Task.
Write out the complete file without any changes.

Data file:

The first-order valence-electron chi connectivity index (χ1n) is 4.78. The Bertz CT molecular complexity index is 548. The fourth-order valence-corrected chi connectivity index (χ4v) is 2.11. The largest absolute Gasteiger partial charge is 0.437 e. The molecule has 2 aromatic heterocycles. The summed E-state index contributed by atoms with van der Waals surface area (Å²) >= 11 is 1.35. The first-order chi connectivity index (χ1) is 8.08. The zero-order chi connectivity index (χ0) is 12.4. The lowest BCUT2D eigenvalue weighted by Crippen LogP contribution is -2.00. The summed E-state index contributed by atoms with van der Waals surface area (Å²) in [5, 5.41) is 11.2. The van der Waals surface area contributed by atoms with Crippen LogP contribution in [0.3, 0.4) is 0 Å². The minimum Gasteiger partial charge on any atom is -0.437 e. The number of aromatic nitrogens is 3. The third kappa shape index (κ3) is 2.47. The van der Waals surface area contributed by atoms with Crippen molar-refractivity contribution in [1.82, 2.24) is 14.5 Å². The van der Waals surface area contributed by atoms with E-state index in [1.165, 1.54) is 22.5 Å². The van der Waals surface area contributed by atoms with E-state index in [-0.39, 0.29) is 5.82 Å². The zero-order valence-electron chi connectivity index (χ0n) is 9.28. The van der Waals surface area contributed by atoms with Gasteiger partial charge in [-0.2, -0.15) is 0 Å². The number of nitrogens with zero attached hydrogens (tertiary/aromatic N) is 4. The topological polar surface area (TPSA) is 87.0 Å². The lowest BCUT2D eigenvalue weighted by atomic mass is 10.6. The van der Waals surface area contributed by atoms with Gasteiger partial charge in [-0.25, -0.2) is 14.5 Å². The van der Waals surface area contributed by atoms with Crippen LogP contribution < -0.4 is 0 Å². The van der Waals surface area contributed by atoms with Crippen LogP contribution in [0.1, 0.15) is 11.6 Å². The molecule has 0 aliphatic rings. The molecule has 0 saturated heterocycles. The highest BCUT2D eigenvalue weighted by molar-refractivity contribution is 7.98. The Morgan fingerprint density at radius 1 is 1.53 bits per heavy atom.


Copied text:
The first-order valence-electron chi connectivity index (χ1n) is 4.78. The Bertz CT molecular complexity index is 548. The fourth-order valence-corrected chi connectivity index (χ4v) is 2.11. The largest absolute Gasteiger partial charge is 0.437 e. The molecule has 2 aromatic heterocycles. The summed E-state index contributed by atoms with van der Waals surface area (Å²) >= 11 is 1.35. The first-order chi connectivity index (χ1) is 8.08. The zero-order chi connectivity index (χ0) is 12.4. The lowest BCUT2D eigenvalue weighted by Crippen LogP contribution is -2.00. The summed E-state index contributed by atoms with van der Waals surface area (Å²) in [5, 5.41) is 11.2. The van der Waals surface area contributed by atoms with Crippen LogP contribution in [0.3, 0.4) is 0 Å². The minimum Gasteiger partial charge on any atom is -0.437 e. The number of aromatic nitrogens is 3. The third kappa shape index (κ3) is 2.47. The van der Waals surface area contributed by atoms with Crippen molar-refractivity contribution in [1.82, 2.24) is 14.5 Å². The van der Waals surface area contributed by atoms with E-state index in [1.165, 1.54) is 22.5 Å². The van der Waals surface area contributed by atoms with E-state index in [-0.39, 0.29) is 5.82 Å². The zero-order valence-electron chi connectivity index (χ0n) is 9.28. The van der Waals surface area contributed by atoms with Gasteiger partial charge in [-0.2, -0.15) is 0 Å². The number of nitrogens with zero attached hydrogens (tertiary/aromatic N) is 4. The topological polar surface area (TPSA) is 87.0 Å². The lowest BCUT2D eigenvalue weighted by atomic mass is 10.6. The van der Waals surface area contributed by atoms with Gasteiger partial charge in [-0.25, -0.2) is 14.5 Å². The van der Waals surface area contributed by atoms with Crippen LogP contribution < -0.4 is 0 Å². The van der Waals surface area contributed by atoms with Crippen LogP contribution in [0.1, 0.15) is 11.6 Å². The molecule has 0 aliphatic rings. The molecule has 0 saturated heterocycles. The highest BCUT2D eigenvalue weighted by molar-refractivity contribution is 7.98. The Morgan fingerprint density at radius 1 is 1.53 bits per heavy atom.